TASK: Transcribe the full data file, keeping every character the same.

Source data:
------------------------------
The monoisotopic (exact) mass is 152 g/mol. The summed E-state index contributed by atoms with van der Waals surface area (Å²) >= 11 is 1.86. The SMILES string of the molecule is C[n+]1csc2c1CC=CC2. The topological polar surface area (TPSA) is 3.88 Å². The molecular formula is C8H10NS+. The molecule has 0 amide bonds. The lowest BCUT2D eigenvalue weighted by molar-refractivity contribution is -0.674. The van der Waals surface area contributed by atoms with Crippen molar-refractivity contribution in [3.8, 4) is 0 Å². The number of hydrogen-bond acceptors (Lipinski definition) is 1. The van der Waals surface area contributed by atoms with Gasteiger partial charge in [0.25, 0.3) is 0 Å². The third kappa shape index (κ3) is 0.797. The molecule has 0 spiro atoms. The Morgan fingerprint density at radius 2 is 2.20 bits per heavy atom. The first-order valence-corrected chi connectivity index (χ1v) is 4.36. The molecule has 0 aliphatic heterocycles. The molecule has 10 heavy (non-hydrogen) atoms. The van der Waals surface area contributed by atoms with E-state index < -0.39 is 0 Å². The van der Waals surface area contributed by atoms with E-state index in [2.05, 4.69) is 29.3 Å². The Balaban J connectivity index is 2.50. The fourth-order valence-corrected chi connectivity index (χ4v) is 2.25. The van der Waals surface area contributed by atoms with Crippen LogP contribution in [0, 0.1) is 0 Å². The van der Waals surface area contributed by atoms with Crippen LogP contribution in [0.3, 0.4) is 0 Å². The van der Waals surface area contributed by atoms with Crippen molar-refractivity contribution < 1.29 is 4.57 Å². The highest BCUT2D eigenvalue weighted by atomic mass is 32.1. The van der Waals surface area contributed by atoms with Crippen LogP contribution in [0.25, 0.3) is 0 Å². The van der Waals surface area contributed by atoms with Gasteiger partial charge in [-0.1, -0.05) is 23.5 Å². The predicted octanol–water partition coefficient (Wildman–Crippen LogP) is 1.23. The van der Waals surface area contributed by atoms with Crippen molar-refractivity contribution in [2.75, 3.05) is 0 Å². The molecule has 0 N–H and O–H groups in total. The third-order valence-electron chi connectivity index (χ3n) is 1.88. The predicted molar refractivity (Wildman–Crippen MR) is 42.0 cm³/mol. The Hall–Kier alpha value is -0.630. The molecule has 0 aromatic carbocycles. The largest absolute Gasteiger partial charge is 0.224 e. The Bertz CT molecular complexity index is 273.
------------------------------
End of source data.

The monoisotopic (exact) mass is 152 g/mol. The summed E-state index contributed by atoms with van der Waals surface area (Å²) >= 11 is 1.86. The SMILES string of the molecule is C[n+]1csc2c1CC=CC2. The topological polar surface area (TPSA) is 3.88 Å². The molecular formula is C8H10NS+. The molecule has 0 amide bonds. The lowest BCUT2D eigenvalue weighted by molar-refractivity contribution is -0.674. The van der Waals surface area contributed by atoms with Crippen molar-refractivity contribution in [3.8, 4) is 0 Å². The number of hydrogen-bond acceptors (Lipinski definition) is 1. The van der Waals surface area contributed by atoms with Gasteiger partial charge in [0.25, 0.3) is 0 Å². The third kappa shape index (κ3) is 0.797. The molecule has 0 spiro atoms. The Morgan fingerprint density at radius 2 is 2.20 bits per heavy atom. The first-order valence-corrected chi connectivity index (χ1v) is 4.36. The molecule has 0 aliphatic heterocycles. The molecule has 10 heavy (non-hydrogen) atoms. The van der Waals surface area contributed by atoms with E-state index < -0.39 is 0 Å². The van der Waals surface area contributed by atoms with E-state index in [2.05, 4.69) is 29.3 Å². The Balaban J connectivity index is 2.50. The fourth-order valence-corrected chi connectivity index (χ4v) is 2.25. The van der Waals surface area contributed by atoms with Crippen LogP contribution in [0, 0.1) is 0 Å². The van der Waals surface area contributed by atoms with Crippen LogP contribution in [0.3, 0.4) is 0 Å². The van der Waals surface area contributed by atoms with Crippen molar-refractivity contribution < 1.29 is 4.57 Å². The highest BCUT2D eigenvalue weighted by atomic mass is 32.1. The van der Waals surface area contributed by atoms with Crippen LogP contribution in [0.25, 0.3) is 0 Å². The van der Waals surface area contributed by atoms with Gasteiger partial charge in [-0.1, -0.05) is 23.5 Å². The predicted octanol–water partition coefficient (Wildman–Crippen LogP) is 1.23. The van der Waals surface area contributed by atoms with Crippen molar-refractivity contribution in [2.75, 3.05) is 0 Å². The molecule has 0 N–H and O–H groups in total. The third-order valence-electron chi connectivity index (χ3n) is 1.88. The predicted molar refractivity (Wildman–Crippen MR) is 42.0 cm³/mol. The Hall–Kier alpha value is -0.630. The molecule has 0 aromatic carbocycles. The largest absolute Gasteiger partial charge is 0.224 e. The Bertz CT molecular complexity index is 273.